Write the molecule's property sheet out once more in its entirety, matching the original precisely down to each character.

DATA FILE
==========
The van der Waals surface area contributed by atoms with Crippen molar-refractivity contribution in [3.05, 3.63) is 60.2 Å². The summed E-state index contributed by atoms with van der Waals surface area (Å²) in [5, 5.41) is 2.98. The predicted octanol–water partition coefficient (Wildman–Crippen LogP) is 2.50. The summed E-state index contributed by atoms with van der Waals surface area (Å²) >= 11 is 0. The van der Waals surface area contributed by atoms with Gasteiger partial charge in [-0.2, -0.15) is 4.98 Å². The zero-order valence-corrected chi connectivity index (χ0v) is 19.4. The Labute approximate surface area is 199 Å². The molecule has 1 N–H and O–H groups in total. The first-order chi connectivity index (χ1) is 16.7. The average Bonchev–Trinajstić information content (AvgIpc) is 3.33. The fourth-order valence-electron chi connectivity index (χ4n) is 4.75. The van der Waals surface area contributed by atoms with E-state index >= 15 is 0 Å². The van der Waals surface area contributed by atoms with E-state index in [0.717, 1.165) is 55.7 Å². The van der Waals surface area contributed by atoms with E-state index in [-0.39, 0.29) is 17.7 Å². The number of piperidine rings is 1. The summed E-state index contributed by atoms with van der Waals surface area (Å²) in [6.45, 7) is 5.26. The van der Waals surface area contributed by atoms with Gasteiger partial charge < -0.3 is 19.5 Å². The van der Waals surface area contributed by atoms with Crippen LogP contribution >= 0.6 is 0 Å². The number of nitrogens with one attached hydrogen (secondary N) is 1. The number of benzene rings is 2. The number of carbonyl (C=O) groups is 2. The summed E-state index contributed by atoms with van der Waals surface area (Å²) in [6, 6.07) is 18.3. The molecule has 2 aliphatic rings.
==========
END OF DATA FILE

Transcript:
The van der Waals surface area contributed by atoms with Crippen molar-refractivity contribution in [3.05, 3.63) is 60.2 Å². The summed E-state index contributed by atoms with van der Waals surface area (Å²) in [5, 5.41) is 2.98. The predicted octanol–water partition coefficient (Wildman–Crippen LogP) is 2.50. The summed E-state index contributed by atoms with van der Waals surface area (Å²) >= 11 is 0. The van der Waals surface area contributed by atoms with Gasteiger partial charge in [-0.2, -0.15) is 4.98 Å². The zero-order valence-corrected chi connectivity index (χ0v) is 19.4. The Labute approximate surface area is 199 Å². The molecule has 1 N–H and O–H groups in total. The first-order chi connectivity index (χ1) is 16.7. The average Bonchev–Trinajstić information content (AvgIpc) is 3.33. The fourth-order valence-electron chi connectivity index (χ4n) is 4.75. The van der Waals surface area contributed by atoms with E-state index >= 15 is 0 Å². The van der Waals surface area contributed by atoms with E-state index in [0.717, 1.165) is 55.7 Å². The van der Waals surface area contributed by atoms with E-state index in [-0.39, 0.29) is 17.7 Å². The number of piperidine rings is 1. The summed E-state index contributed by atoms with van der Waals surface area (Å²) in [6.45, 7) is 5.26. The van der Waals surface area contributed by atoms with Gasteiger partial charge < -0.3 is 19.5 Å². The van der Waals surface area contributed by atoms with Crippen LogP contribution >= 0.6 is 0 Å². The number of nitrogens with one attached hydrogen (secondary N) is 1. The number of benzene rings is 2. The number of carbonyl (C=O) groups is 2. The summed E-state index contributed by atoms with van der Waals surface area (Å²) in [6, 6.07) is 18.3. The molecule has 2 aliphatic rings.